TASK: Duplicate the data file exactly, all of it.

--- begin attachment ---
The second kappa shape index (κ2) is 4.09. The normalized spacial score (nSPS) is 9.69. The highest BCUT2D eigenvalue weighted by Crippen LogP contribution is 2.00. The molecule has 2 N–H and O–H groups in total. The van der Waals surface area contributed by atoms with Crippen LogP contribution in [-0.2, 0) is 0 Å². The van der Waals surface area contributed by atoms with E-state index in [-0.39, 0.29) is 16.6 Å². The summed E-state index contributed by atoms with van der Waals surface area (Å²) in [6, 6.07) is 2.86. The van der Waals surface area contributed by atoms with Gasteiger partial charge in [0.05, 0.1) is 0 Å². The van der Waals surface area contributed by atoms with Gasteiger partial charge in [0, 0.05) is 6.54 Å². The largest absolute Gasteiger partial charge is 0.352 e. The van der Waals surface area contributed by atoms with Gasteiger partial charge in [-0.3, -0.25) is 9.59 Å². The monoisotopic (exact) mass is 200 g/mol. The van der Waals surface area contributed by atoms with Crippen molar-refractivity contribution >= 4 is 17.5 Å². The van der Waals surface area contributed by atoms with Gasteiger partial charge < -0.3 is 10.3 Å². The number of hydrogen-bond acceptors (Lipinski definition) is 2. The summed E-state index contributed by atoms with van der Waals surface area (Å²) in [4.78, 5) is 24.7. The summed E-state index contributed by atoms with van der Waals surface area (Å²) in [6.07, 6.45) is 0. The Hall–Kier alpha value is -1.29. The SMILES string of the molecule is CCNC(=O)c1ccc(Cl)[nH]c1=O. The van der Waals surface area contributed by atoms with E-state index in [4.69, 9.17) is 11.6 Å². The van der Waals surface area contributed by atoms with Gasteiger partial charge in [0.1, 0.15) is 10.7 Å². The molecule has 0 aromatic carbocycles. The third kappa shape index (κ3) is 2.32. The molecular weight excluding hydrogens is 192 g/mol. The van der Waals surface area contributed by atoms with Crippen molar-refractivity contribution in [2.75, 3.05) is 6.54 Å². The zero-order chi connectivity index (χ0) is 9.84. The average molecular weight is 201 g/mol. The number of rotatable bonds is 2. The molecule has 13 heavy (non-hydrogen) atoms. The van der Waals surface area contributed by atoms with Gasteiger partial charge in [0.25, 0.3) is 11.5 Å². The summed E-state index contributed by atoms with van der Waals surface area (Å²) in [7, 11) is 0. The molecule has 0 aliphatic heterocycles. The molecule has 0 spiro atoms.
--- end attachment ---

The second kappa shape index (κ2) is 4.09. The normalized spacial score (nSPS) is 9.69. The highest BCUT2D eigenvalue weighted by Crippen LogP contribution is 2.00. The molecule has 2 N–H and O–H groups in total. The van der Waals surface area contributed by atoms with Crippen LogP contribution in [-0.2, 0) is 0 Å². The van der Waals surface area contributed by atoms with E-state index in [-0.39, 0.29) is 16.6 Å². The summed E-state index contributed by atoms with van der Waals surface area (Å²) in [6, 6.07) is 2.86. The van der Waals surface area contributed by atoms with Gasteiger partial charge in [0.05, 0.1) is 0 Å². The van der Waals surface area contributed by atoms with Gasteiger partial charge in [0, 0.05) is 6.54 Å². The largest absolute Gasteiger partial charge is 0.352 e. The van der Waals surface area contributed by atoms with Gasteiger partial charge in [-0.3, -0.25) is 9.59 Å². The monoisotopic (exact) mass is 200 g/mol. The van der Waals surface area contributed by atoms with Crippen molar-refractivity contribution >= 4 is 17.5 Å². The van der Waals surface area contributed by atoms with Gasteiger partial charge < -0.3 is 10.3 Å². The number of hydrogen-bond acceptors (Lipinski definition) is 2. The summed E-state index contributed by atoms with van der Waals surface area (Å²) in [4.78, 5) is 24.7. The summed E-state index contributed by atoms with van der Waals surface area (Å²) in [6.07, 6.45) is 0. The Hall–Kier alpha value is -1.29. The SMILES string of the molecule is CCNC(=O)c1ccc(Cl)[nH]c1=O. The van der Waals surface area contributed by atoms with E-state index in [4.69, 9.17) is 11.6 Å². The van der Waals surface area contributed by atoms with Gasteiger partial charge in [0.1, 0.15) is 10.7 Å². The molecule has 0 aromatic carbocycles. The third kappa shape index (κ3) is 2.32. The molecular weight excluding hydrogens is 192 g/mol. The van der Waals surface area contributed by atoms with Crippen molar-refractivity contribution in [2.75, 3.05) is 6.54 Å². The zero-order chi connectivity index (χ0) is 9.84. The average molecular weight is 201 g/mol. The number of rotatable bonds is 2. The molecule has 13 heavy (non-hydrogen) atoms. The van der Waals surface area contributed by atoms with Gasteiger partial charge in [0.25, 0.3) is 11.5 Å². The summed E-state index contributed by atoms with van der Waals surface area (Å²) in [7, 11) is 0. The molecule has 0 aliphatic heterocycles. The molecule has 0 spiro atoms.